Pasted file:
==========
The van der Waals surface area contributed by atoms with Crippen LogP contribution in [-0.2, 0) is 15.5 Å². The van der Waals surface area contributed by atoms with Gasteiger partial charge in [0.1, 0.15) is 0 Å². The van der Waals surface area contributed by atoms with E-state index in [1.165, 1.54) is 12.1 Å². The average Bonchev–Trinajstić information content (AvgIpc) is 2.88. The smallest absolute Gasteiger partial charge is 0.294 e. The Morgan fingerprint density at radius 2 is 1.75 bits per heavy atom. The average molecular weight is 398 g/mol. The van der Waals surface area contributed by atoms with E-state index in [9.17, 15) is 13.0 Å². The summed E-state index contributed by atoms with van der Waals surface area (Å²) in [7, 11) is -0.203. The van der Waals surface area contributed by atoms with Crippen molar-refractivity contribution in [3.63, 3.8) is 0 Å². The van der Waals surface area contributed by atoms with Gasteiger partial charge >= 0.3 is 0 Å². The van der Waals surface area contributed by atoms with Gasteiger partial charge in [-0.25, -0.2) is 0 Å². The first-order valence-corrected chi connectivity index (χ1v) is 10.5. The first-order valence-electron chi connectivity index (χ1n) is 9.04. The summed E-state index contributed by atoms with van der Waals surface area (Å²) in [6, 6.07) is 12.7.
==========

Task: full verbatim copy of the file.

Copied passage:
The van der Waals surface area contributed by atoms with Crippen LogP contribution in [-0.2, 0) is 15.5 Å². The van der Waals surface area contributed by atoms with Gasteiger partial charge in [0.1, 0.15) is 0 Å². The van der Waals surface area contributed by atoms with E-state index in [1.165, 1.54) is 12.1 Å². The average Bonchev–Trinajstić information content (AvgIpc) is 2.88. The smallest absolute Gasteiger partial charge is 0.294 e. The Morgan fingerprint density at radius 2 is 1.75 bits per heavy atom. The average molecular weight is 398 g/mol. The van der Waals surface area contributed by atoms with E-state index in [9.17, 15) is 13.0 Å². The summed E-state index contributed by atoms with van der Waals surface area (Å²) in [7, 11) is -0.203. The van der Waals surface area contributed by atoms with Crippen molar-refractivity contribution in [3.63, 3.8) is 0 Å². The van der Waals surface area contributed by atoms with Gasteiger partial charge >= 0.3 is 0 Å². The van der Waals surface area contributed by atoms with Gasteiger partial charge in [-0.25, -0.2) is 0 Å². The first-order valence-corrected chi connectivity index (χ1v) is 10.5. The first-order valence-electron chi connectivity index (χ1n) is 9.04. The summed E-state index contributed by atoms with van der Waals surface area (Å²) in [6, 6.07) is 12.7.